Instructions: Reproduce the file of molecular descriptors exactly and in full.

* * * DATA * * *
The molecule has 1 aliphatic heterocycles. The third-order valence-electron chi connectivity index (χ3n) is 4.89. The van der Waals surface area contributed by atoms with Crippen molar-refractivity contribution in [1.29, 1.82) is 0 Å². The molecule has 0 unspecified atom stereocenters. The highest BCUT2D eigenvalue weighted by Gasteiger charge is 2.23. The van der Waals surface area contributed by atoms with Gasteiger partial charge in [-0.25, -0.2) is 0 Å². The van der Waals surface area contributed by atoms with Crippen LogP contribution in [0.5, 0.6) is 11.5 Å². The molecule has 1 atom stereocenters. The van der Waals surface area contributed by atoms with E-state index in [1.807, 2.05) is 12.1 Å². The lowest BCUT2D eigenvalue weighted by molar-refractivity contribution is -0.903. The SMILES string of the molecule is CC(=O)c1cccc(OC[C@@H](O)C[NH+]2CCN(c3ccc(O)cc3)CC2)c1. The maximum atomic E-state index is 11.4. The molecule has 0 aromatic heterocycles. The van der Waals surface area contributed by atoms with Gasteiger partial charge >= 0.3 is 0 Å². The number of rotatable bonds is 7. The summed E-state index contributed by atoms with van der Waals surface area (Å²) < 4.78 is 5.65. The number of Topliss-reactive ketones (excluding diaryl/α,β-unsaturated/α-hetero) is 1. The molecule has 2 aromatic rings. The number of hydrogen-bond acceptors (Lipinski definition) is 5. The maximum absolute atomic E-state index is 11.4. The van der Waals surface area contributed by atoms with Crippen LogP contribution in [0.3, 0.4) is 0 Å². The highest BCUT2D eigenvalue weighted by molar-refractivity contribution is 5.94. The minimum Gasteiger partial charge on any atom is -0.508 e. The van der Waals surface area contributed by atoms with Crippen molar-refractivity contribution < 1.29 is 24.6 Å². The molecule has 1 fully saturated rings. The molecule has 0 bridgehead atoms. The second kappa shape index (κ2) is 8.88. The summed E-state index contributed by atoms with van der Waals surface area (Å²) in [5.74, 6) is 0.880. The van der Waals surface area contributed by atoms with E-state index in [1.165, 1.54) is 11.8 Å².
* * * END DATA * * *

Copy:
The molecule has 1 aliphatic heterocycles. The third-order valence-electron chi connectivity index (χ3n) is 4.89. The van der Waals surface area contributed by atoms with Crippen molar-refractivity contribution in [1.29, 1.82) is 0 Å². The molecule has 0 unspecified atom stereocenters. The highest BCUT2D eigenvalue weighted by Gasteiger charge is 2.23. The van der Waals surface area contributed by atoms with Gasteiger partial charge in [-0.25, -0.2) is 0 Å². The van der Waals surface area contributed by atoms with Crippen LogP contribution in [0.5, 0.6) is 11.5 Å². The molecule has 1 atom stereocenters. The van der Waals surface area contributed by atoms with E-state index in [1.807, 2.05) is 12.1 Å². The lowest BCUT2D eigenvalue weighted by molar-refractivity contribution is -0.903. The SMILES string of the molecule is CC(=O)c1cccc(OC[C@@H](O)C[NH+]2CCN(c3ccc(O)cc3)CC2)c1. The maximum atomic E-state index is 11.4. The molecule has 0 aromatic heterocycles. The van der Waals surface area contributed by atoms with Gasteiger partial charge >= 0.3 is 0 Å². The number of rotatable bonds is 7. The summed E-state index contributed by atoms with van der Waals surface area (Å²) < 4.78 is 5.65. The number of Topliss-reactive ketones (excluding diaryl/α,β-unsaturated/α-hetero) is 1. The molecule has 2 aromatic rings. The number of hydrogen-bond acceptors (Lipinski definition) is 5. The maximum absolute atomic E-state index is 11.4. The van der Waals surface area contributed by atoms with Crippen LogP contribution in [0.3, 0.4) is 0 Å². The highest BCUT2D eigenvalue weighted by molar-refractivity contribution is 5.94. The minimum Gasteiger partial charge on any atom is -0.508 e. The van der Waals surface area contributed by atoms with Crippen molar-refractivity contribution < 1.29 is 24.6 Å². The molecule has 1 fully saturated rings. The molecule has 0 bridgehead atoms. The second kappa shape index (κ2) is 8.88. The summed E-state index contributed by atoms with van der Waals surface area (Å²) in [5.74, 6) is 0.880. The van der Waals surface area contributed by atoms with E-state index in [1.165, 1.54) is 11.8 Å².